In a factor analysis of the neuropsychiatric inventory, undertaken as a principal-component extraction analysis of the sub-symptoms in the inventory, four factors were identified (Table 2). For the model, Bartlett’s test of sphericity was significant (p < 0.001) and the Kayser-Meyer-Olkins measure of adequate sample size was 0.82, i.e. above 0.7, which is common in corresponding studies.

Table 2  Principal-component extraction analysis (PCA) of the neuropsychiatric inventory for 704 nursing-home patients in Nord-Trøndelag County, examined for dementia and neuropsychiatric symptoms in 2010 – 11. Figures in bold denote symptoms with factor loading above 0.5.

Factor 1

Factor 2

Factor 3

Factor 4




Affective symptoms




































Lack of inhibitions










Motor unrest





Nocturnal unrest










Agitation (Factor 1) encompassed agitation, elation, irritability and lack of inhibitions. Apathy (Factor 2) encompassed symptoms of apathy as well as appetite and eating disorders. Psychosis (Factor 3) encompassed delusions, hallucinations, aberrant motor behaviour and sleeping disorders. Affective symptoms (Factor 4) encompassed depression and anxiety. We also estimated the correlations between the factors. Agitation and psychosis had the highest positive correlation, while agitation and affective symptoms had the highest negative correlation.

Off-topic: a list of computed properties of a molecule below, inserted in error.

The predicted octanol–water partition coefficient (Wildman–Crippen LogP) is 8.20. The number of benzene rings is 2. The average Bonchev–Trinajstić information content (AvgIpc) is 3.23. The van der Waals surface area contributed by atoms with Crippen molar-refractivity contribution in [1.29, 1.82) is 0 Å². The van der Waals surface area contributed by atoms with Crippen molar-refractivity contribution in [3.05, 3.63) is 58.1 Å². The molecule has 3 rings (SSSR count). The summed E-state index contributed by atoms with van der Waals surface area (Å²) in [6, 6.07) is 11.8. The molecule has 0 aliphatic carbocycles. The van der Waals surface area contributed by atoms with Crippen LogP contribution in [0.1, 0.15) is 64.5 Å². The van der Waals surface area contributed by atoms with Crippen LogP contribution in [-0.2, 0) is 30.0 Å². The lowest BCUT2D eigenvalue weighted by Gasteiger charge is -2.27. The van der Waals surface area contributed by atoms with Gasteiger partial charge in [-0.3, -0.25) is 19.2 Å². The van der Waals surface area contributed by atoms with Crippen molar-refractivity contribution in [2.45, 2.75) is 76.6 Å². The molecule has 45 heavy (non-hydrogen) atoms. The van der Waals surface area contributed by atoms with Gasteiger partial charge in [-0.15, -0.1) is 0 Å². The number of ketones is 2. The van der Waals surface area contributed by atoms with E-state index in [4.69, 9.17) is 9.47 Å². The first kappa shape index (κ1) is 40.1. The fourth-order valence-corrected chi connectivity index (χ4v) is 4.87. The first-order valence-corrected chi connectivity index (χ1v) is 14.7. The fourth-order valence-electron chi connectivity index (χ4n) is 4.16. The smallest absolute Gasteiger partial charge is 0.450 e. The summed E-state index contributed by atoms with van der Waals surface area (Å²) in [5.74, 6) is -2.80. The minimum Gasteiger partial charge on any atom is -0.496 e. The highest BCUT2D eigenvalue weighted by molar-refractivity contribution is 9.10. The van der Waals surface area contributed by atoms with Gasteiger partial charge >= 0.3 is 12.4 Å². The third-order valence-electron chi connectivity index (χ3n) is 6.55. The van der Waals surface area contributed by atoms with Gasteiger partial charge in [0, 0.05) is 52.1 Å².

This study shows that there is a high prevalence of dementia among nursing-home patients in Nord-Trøndelag County. Many of the patients suffering from dementia also had one or more additional neuropsychiatric symptoms. The prevalence of dementia and neuropsychiatric symptoms was comparable to the prevalence in a previous study undertaken in four Norwegian counties in 2004 – 05 (7).

There were no statistically significant differences between the two studies, with the exception of the prevalence of delusions. It is possible that the prevalence of neuropsychiatric symptoms varies more between the wards of an individual nursing home or between different nursing homes in the same county than within a sample of patients from different counties, but we have not undertaken any such analysis. The statistically significant difference in the prevalence of delusions is small, however, and should not be given undue weight. The similarity in the prevalence of neuropsychiatric symptoms in the two studies may indicate that the frequency of such symptoms is independent of external factors, such as the organisation of the nursing-home services and the use of medications, and rather a characteristic of the dementia illness itself.